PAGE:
W3C home > Mailing lists > Public > public-tracking@w3.org > November 2012

Re: action-307, issue-119, absolutely not tracking

From: Dobbs, Brooks <Brooks.Dobbs@kbmg.com>
Date: Thu, 8 Nov 2012 15:30:49 +0000
To: David Singer <singer@apple.com>, David Wainberg <david@networkadvertising.org>
CC: "public-tracking@w3.org WG" <public-tracking@w3.org>
Message-ID: <2B40EB3A3384EB4CB812241DDDC41D8707B94F@KBMEXMBXPR01.kbm1.loc>
Just as a point of clarification here I am noticing some language I
believe to be technically incorrect entering into the discussion.  To be
clear - "short term collection" is NOT an exception; it is a permitted use.

This actually highlights another issue.  For consistency we may need to
change the language around user granted "exceptions" because they aren't
really exceptions.  An exception would be a special dispensation to
process a DNT: 1 signal differently than would otherwise be allowed.
Alternatively a UGE will change the UA's rendering of the DNT signal to
DNT: 0 for some set of user granted domains.  When those sites receive
DNT: 0 they aren't operating under an exception to a DNT: 1 condition,
they are operating under DNT: 0.  Again, compliance is defined around what
you do when you get a DNT: 1.  Actually getting DNT: 0 is not an exception
to DNT: 1, as DNT: 1 is per the spec not a default.  UGE sites never get
DNT: 1 which means they aren't looking for an exception for DNT: 1.  They
only need to follow any specific rules for DNT: 0.

Out of Band Consent might be an "exception", because the site actually
receives DNT:1, but UGEs aren't an exception for DNT:1; they are the
"rule" for DNT: 0.


-Brooks

-- 

Brooks Dobbs, CIPP | Chief Privacy Officer | KBM Group | Part of the
Wunderman Network
(Tel) 678 580 2683 | (Mob) 678 492 1662 | kbmg.com
brooks.dobbs@kbmg.com



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On 11/8/12 9:24 AM, "David Singer" <singer@apple.com> wrote:

>Hi David
>
>
>On Nov 8, 2012, at 15:11 , David Wainberg <david@networkadvertising.org>
>wrote:
>
>> Hi David,
>> 
>> I realize you've proposed non-normative. Consider this largely directed
>>at the issue in general.
>
>That was the action, yes, after discussion in Amsterdam.
>
>> 
>> <broken record>
>> We have not defined tracking.
>
>well, much to my puzzlement I have offered a definition (ages ago), that
>sought to 'limit the playing field'.  That is, I tried to say "if you are
>outside this, you are not tracking and hence not our concern" rather than
>saying "if you are inside this definition, you are tracking".  There was
>some pushback before I clarified this.  I think it helps both us and the
>community to have such a 'gateway' at the front the spec.
>
>It is linked from this thread
><http://lists.w3.org/Archives/Public/public-tracking/2012Sep/0009.html>
>
>
>> So how then are we to identify sites that perform no tracking? At best
>>we might allow sites to say that they believe they are not subject to
>>any requirements of the standard. But why wouldn't they be unless they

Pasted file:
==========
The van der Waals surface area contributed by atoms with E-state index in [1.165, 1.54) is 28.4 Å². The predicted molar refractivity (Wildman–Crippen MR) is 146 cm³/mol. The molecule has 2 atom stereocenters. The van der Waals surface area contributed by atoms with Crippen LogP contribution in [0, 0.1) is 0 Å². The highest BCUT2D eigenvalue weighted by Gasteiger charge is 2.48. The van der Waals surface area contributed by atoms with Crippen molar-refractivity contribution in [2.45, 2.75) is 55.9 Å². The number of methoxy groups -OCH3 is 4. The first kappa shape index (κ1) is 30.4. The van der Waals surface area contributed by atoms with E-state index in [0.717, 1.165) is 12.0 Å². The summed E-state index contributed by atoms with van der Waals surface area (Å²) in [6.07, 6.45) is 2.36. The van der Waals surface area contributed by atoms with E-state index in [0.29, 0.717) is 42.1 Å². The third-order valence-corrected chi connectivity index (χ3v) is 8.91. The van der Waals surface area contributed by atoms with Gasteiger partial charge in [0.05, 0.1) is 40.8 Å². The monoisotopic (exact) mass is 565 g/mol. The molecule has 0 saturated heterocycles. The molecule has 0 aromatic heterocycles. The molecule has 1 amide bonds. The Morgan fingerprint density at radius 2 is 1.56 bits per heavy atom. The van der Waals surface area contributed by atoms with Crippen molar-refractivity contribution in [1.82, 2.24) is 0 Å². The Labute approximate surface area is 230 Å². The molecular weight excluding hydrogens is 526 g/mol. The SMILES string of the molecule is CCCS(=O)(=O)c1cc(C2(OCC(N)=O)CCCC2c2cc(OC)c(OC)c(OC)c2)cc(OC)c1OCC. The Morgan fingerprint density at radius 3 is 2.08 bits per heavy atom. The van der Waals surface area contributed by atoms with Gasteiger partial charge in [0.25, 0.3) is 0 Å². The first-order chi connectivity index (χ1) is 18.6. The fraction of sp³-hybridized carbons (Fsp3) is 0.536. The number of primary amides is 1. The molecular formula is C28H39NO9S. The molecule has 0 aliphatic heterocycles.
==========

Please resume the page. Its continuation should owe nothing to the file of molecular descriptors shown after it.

>>are collecting and using no data at all?
>
>That's certainly one, easy, case.  The most likely, I think, is that they
>keep short-term logs, so the 'third-party with the short-term raw data
>retention exception' is the most likely case by far.
>
>> Is that what this is for? But surely these sites collect server logs
>>and such that contain information about users' activity across
>>unaffiliated websites, and is therefore subject to the same risks or
>>harms group members have ascribed to the same data in the hands of third
>>party advertising companies.
>
>Yes, if they keep raw data indefinitely, or cooked data in which users
>can be identified, they are not 'simple non-tracking sites', alas.
>
>I know many sites don't engage in 'deliberate' tracking, i.e. the reason
>that they keep data is not a priori to keep records about people.  But a
>loophole that says "it's OK to have all the ingredients to make X, as
>long as you don't actually make X or allow the ingredients to be accessed
>by someone else" is not a great one to leave open (in any area).  Ideas
>are welcome.
>
>Lacking a better idea, the best I can see is '3' for non-logging sites,
>'3 + short-term raw-data' for logging sites.
>
>> </broken record>
>> 
>> -David
>> 
>> 
>> On 11/7/12 12:35 PM, David Singer wrote:
>>> (The issue asks for normative text, the action for non-normative, this
>>>is non-normative).  We need to tell sites that basically are not in the
>>>tracking business what they need to doŠ
>>> 
>>> 
>>> 
>>> 
>>> There are circumstances in which sites will appear in as third parties
>>>in a transaction, but those sites perform little or no tracking. Such
>>>sites might include those providing libraries of resources, such as
>>>scripts, style-sheets, or images, or sites providing content intended
>>>to be 'mashed up' into other sites. Unfortunately, it is not possible
>>>to distinguish, among the sites that do not implement Do Not Track,
>>>those that track but do not (yet) implement DNT, and sites that do not
>>>track.
>>> 
>>> For this reason, it is recommended that these non-tracking sites
>>>implement a static well-known resource and/or a static DNT response
>>>header, indicating their status. The recommended status is '3' (fully
>>>third-party compliant, with no qualifiers and no permissions claimed)
>>>or '3s' (third party, claiming only the short-term logging permission).
>>> If logging is performed, then complying with the requirements for
>>>short-term logging may be necessary, to be compliant under these
>>>specifications.
>>> 
>>> 
>>> David Singer
>>> Multimedia and Software Standards, Apple Inc.
>>> 
>>> 
>> 
>
>David Singer
>Multimedia and Software Standards, Apple Inc.
>
>
Received on Thursday, 8 November 2012 15:31:23 UTC

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